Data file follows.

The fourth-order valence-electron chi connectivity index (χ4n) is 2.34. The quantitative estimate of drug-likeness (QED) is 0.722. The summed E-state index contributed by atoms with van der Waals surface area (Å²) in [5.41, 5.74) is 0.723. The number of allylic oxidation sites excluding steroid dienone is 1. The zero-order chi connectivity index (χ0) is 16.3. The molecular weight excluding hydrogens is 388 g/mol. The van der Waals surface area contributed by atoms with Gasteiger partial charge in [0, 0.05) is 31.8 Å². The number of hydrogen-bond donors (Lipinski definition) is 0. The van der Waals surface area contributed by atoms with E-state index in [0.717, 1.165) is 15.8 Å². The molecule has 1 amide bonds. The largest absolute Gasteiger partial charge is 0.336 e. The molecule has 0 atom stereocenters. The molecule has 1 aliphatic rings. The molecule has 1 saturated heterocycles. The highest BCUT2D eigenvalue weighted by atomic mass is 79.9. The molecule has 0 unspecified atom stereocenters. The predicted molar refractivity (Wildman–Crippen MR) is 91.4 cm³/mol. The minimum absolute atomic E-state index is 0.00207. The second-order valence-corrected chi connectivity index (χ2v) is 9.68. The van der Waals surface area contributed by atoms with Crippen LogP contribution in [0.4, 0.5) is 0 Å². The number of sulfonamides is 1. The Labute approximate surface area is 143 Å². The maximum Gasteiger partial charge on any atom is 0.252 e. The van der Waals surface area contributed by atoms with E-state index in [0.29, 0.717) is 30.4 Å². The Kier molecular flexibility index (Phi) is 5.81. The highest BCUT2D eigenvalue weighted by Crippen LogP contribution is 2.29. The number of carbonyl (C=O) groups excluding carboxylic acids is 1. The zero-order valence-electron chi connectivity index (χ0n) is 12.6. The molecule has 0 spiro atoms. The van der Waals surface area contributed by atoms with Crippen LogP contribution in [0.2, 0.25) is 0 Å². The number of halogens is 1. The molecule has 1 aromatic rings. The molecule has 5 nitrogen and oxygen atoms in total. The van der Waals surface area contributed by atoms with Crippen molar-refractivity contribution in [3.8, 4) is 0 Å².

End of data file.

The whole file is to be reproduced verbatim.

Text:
The fourth-order valence-electron chi connectivity index (χ4n) is 2.34. The quantitative estimate of drug-likeness (QED) is 0.722. The summed E-state index contributed by atoms with van der Waals surface area (Å²) in [5.41, 5.74) is 0.723. The number of allylic oxidation sites excluding steroid dienone is 1. The zero-order chi connectivity index (χ0) is 16.3. The molecular weight excluding hydrogens is 388 g/mol. The van der Waals surface area contributed by atoms with Gasteiger partial charge in [0, 0.05) is 31.8 Å². The number of hydrogen-bond donors (Lipinski definition) is 0. The van der Waals surface area contributed by atoms with E-state index in [0.717, 1.165) is 15.8 Å². The molecule has 1 amide bonds. The largest absolute Gasteiger partial charge is 0.336 e. The molecule has 0 atom stereocenters. The molecule has 1 aliphatic rings. The molecule has 1 saturated heterocycles. The highest BCUT2D eigenvalue weighted by atomic mass is 79.9. The molecule has 0 unspecified atom stereocenters. The predicted molar refractivity (Wildman–Crippen MR) is 91.4 cm³/mol. The minimum absolute atomic E-state index is 0.00207. The second-order valence-corrected chi connectivity index (χ2v) is 9.68. The van der Waals surface area contributed by atoms with Crippen LogP contribution in [0.4, 0.5) is 0 Å². The number of sulfonamides is 1. The Labute approximate surface area is 143 Å². The maximum Gasteiger partial charge on any atom is 0.252 e. The van der Waals surface area contributed by atoms with E-state index in [0.29, 0.717) is 30.4 Å². The Kier molecular flexibility index (Phi) is 5.81. The highest BCUT2D eigenvalue weighted by Crippen LogP contribution is 2.29. The number of carbonyl (C=O) groups excluding carboxylic acids is 1. The zero-order valence-electron chi connectivity index (χ0n) is 12.6. The molecule has 0 spiro atoms. The van der Waals surface area contributed by atoms with Crippen LogP contribution in [0.2, 0.25) is 0 Å². The number of halogens is 1. The molecule has 1 aromatic rings. The molecule has 5 nitrogen and oxygen atoms in total. The van der Waals surface area contributed by atoms with Crippen molar-refractivity contribution in [3.8, 4) is 0 Å².